Proper procurement will arm the buyer with information to deal with this, an awareness of the market and the market conditions, an awareness of the respective powers of the supplier and the buyer, and the options and opportunities to change the factors in play to the buyer’s advantage. Every buy/supply relationship has an appropriate mix of tactics to make the best of it for all parties concerned – as I said, procurement isn’t just shopping.
During these time of cost cutting, are IT suppliers offering the best VfM and/or sharing the pain of cost cutting?
At the moment, cutting IT budgets is the last thing I would do. I would use technology to reduce the overall operating costs of the business. The sector is awash with digital transformation, mainly targeted at this outcome, but some are also trying to shave a few pounds from their IT bills while not focusing on reducing operating costs by millions through investment. Sometimes you need an ‘invest to save’ strategy and a strategic view is required – one of the reasons I champion the CIOs on every executive team!
That said, I would encourage everyone to open their next meeting with their key suppliers with the question ‘how can we help you reduce your costs and/or your cost of supporting us?’. Even more interesting would be whether or not the feedback you received was genuinely welcomed and acted on by your management teams.
When acquiring new IT services, what should you consider to ensure they remain future proof?
Don’t worry about the future. Far too many times I’ve seen so much focus on protecting against the future that in reality no progress is made because you’re constantly waiting for the next step along the roadmap of the chosen technology.
Pick a sensible point in time, make the best decisions you can at that point, and execute those decisions as quickly as you can. Then sweat that decision for a couple of years, reassess and adjust, and focus on the business improvements delivered during those years, and not on the risk (well, certainty) that technology might move on during that period.
When do you need a dedicated procurement system or are Excel and Word sufficient?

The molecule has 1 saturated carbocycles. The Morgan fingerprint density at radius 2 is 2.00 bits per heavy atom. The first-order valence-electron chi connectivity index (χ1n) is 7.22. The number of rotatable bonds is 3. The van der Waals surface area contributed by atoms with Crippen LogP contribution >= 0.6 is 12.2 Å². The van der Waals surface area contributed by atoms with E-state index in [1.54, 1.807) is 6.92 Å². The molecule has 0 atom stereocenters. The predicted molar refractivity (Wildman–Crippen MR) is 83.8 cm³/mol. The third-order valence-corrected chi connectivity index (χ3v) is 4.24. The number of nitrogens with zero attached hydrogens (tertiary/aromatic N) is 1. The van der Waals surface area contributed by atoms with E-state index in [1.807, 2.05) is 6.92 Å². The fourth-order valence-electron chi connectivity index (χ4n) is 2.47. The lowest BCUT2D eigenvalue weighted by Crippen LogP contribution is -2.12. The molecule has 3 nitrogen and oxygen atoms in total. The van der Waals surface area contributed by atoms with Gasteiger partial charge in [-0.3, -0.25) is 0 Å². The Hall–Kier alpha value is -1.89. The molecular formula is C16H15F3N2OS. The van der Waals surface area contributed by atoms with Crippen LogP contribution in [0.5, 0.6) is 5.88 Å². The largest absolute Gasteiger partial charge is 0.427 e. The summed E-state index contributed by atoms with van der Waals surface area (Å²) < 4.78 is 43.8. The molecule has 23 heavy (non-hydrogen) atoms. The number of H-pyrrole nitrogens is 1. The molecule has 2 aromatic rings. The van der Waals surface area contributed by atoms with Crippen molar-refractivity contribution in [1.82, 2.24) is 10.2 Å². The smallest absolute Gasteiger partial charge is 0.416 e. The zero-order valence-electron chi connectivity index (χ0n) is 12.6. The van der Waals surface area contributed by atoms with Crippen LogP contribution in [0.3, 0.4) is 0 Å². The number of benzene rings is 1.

No procurement function should still be reliant on Excel. Mandating e-sourcing and e-procurement was originally tabled many years ago, but in recognition that so much of the public sector is so far behind, this has been postponed time and time again. There are cost-effective solutions and they should be used.
Nor should this be limited to simply e-tendering. We should all be aspiring to have P2P and automated spend analysis tools, not just a fancy tender box! However, I suspect even where ERP has been fully deployed, Excel will always have a place though!
What about bulk or joint procurement opportunities with similar organisations?
Collaboration is a huge opportunity for this sector. In my view, there should be much more joint working and collaboration because the housing sector doesn’t have competition in its conventional sense. I agree this is challenging and there are always politics involved, internally as much as with prospective partners, but the sector is missing a trick, especially with regard to the cost of switching suppliers, as mentioned above.
In one sentence, what advice would you give Housing Technology’s readers to immediately improve their value from IT procurement?
Establish who your critical, strategic suppliers really are and talk to them today about your business objectives and ask them to tell you all about theirs too, as relationships really matter.
Chris Cliffe is director of CJC Procurement.